Plumbing Company Sees Business Improve Thanks to Operational Change

Hawaiian plumber finally learned how to work on his business, not in it

Plumbing Company Sees Business Improve Thanks to Operational Change

 The management team from Allens Plumbing includes, from left, supervisor Ken Davis, owner Steve Allen, project manager Josh Kamaunu and operations manager Kane Coile.

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When Steve Allen established Allens Plumbing on the Hawaiian island of Maui in the early 1980s, he had no grand strategy for becoming the owner of a multimillion-dollar-a-year operation. Instead, he found himself attending the School of Hard Knocks.

“My main business plan was hunger — just trying to make a living so I could eat,” Allen says. “Happiness is being too stupid to know what to worry about, so I just kept plugging along.

“I did business like that for about five years,” he continues. “Then I found a little source of direction and I’ve been following it ever since.”

Transforming the company into one of the larger service-and-repair plumbing companies in Hawaii required Allen to drastically change how he did business on several fronts, including getting out of a truck and into the office full time.

The results speak for themselves. This year, the 64-year-old Allen expects his company — based in the city of Kahului and serving the islands of Maui and Oahu — will generate more than $7 million in gross revenue. The company employs 40 people, runs more than 20 service vehicles and is a well-diversified business, with drain cleaning and trenchless pipeline rehabilitation divisions.

About half of the company’s revenue come from commercial and residential service and repair work, with drain cleaning contributing another 25% and the balance generated by trenchless pipe rehab. But Allen notes that drain cleaning is very important because it often leads to service work. In fact, Allen pays his drain cleaning technicians a referral fee if they generate work for service plumbing technicians, he says.


What helped Allen morph from what he calls “a bumbling idiot” into a businessman? First of all, he’s competitive, both personally and professionally. On the personal side, he still runs in the masters division of the annual USA Track & Field competitions, running the 100-, 200- and 400-meter races.

“I’m competitive by nature,” he says. “I don’t like finishing second.”

Along with that competitive streak, Allen adopted strategies for growth. Chief among them is charging service rates that are high enough to generate sufficient profit to pay quality technicians competitively, as well as leave enough money left over to invest in quality, productivity-enhancing equipment.

“Some business owners think profit is a dirty word,” he says. “As a business owner, it’s easy to forget the importance of profitability because you’re too busy trying to make things look right — get the right image with your trucks and your technician’s uniforms and build a reputation.

“When I first started out, I was too busy trying to be pretty, not profitable. Sometimes you get lost and don’t see the forest for the trees,” he adds. “You have to make money to pay people properly and buy good equipment.”


Allen also wasn’t afraid to ask other plumbers for advice, he notes. When he took vacations, he often went to Southern California, kept an eye out for nice-looking plumbing trucks and then tracked down the owners to ask them questions. One such venture led him to a plumber who recommended a business management software called Compushare; Allen’s company still uses it today.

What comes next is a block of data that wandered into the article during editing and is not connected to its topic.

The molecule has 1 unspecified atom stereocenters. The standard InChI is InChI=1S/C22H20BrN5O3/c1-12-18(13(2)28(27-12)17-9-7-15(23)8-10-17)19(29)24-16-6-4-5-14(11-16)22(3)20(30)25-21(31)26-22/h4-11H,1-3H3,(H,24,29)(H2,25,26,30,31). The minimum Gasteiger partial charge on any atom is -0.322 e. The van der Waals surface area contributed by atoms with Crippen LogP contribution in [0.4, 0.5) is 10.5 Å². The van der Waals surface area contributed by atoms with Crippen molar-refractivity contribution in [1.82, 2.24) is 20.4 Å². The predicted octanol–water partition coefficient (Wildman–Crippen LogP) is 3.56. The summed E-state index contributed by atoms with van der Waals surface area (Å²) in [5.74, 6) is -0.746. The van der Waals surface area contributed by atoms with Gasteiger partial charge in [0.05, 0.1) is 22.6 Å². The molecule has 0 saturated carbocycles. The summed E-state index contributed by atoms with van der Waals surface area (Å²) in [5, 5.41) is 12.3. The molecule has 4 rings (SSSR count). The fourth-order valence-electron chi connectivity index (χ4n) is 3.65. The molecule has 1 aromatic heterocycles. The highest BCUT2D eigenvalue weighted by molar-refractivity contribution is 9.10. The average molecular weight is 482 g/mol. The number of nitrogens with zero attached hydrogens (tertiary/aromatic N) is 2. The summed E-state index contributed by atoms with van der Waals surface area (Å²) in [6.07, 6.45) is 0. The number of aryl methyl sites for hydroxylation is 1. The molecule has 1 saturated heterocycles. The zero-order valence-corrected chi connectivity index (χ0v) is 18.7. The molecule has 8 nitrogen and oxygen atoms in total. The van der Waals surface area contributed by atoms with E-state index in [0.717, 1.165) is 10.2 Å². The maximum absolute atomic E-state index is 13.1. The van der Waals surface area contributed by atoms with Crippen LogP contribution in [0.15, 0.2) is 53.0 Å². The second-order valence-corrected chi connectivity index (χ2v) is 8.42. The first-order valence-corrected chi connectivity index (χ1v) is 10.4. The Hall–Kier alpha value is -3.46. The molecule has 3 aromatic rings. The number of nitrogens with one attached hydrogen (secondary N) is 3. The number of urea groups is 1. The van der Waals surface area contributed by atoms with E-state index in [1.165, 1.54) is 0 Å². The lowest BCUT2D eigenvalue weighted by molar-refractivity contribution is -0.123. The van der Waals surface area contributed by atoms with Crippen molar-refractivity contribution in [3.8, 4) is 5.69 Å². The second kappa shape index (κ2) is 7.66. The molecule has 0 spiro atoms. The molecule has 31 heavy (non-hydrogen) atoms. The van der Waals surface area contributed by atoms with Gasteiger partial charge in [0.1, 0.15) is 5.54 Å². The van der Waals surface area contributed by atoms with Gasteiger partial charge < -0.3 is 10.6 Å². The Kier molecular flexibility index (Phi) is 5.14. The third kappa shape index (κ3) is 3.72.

Furthermore, Allen was an early adopter of profit sharing plans for employees and flat-rate pricing. “Between the profit sharing and buying the (business management) software, I became a real company,” he says. “Learning about profit sharing gave me a direction to be responsible to employees and to create a company with long-range plans.

“The software forced me to become more business-oriented because I had to learn to fill in blanks with the data that the software was requesting,” he says. “Computerizing the business really pushed things forward. If you’re not thinking business, you’re not going to be a business. Before that, I used to run my business on 3-by-5-inch Rolodex notecards.”

Last but not least, Allen embraced new technologies that allowed his technicians to work more efficiently and opened up new markets, such as trenchless pipeline rehab systems like pipe bursting and pipe lining.


Allen began his career at a plumbing outfit in Los Angeles County. After finishing his apprenticeship, he moved to Hawaii. “I always wanted to live there,” he says. “I didn’t have any money at the time, so I figured if I have to work for a living, why not work where people come to play?”

The company’s growth increased significantly around 2000 when Allen got out of his truck and started working on the business, not in it, as he puts it. “The toughest thing is setting down the tools,” he says. “It was a very rough transition. But it wasn’t a good combination to work in the field and also try to run the business at the same time.

“You cannot be in the field and manage a business of any magnitude properly,” he adds. “You just can’t.”

One thing Allen worked on was setting up formal processes for all areas of the company, from dispatchers to field technicians. “I focused on how we dress, how we answer phones, how we greet customers — systems, systems, systems,” he explains. “I wanted to make sure everybody does the same things the same way.

“It’s kind of like the way McDonald’s delivers consistency for customers,” he continues. “Without consistency, employees don’t know what to deliver; and if things aren’t uniform, you don’t have a good business — you’re all over the place.

“After 10 years or so, I realized we actually had a real company here.”

How did Allen know what to do? He says he read trade journals, attended trade shows and conventions, and visited other shops that he heard about through the proverbial grapevine.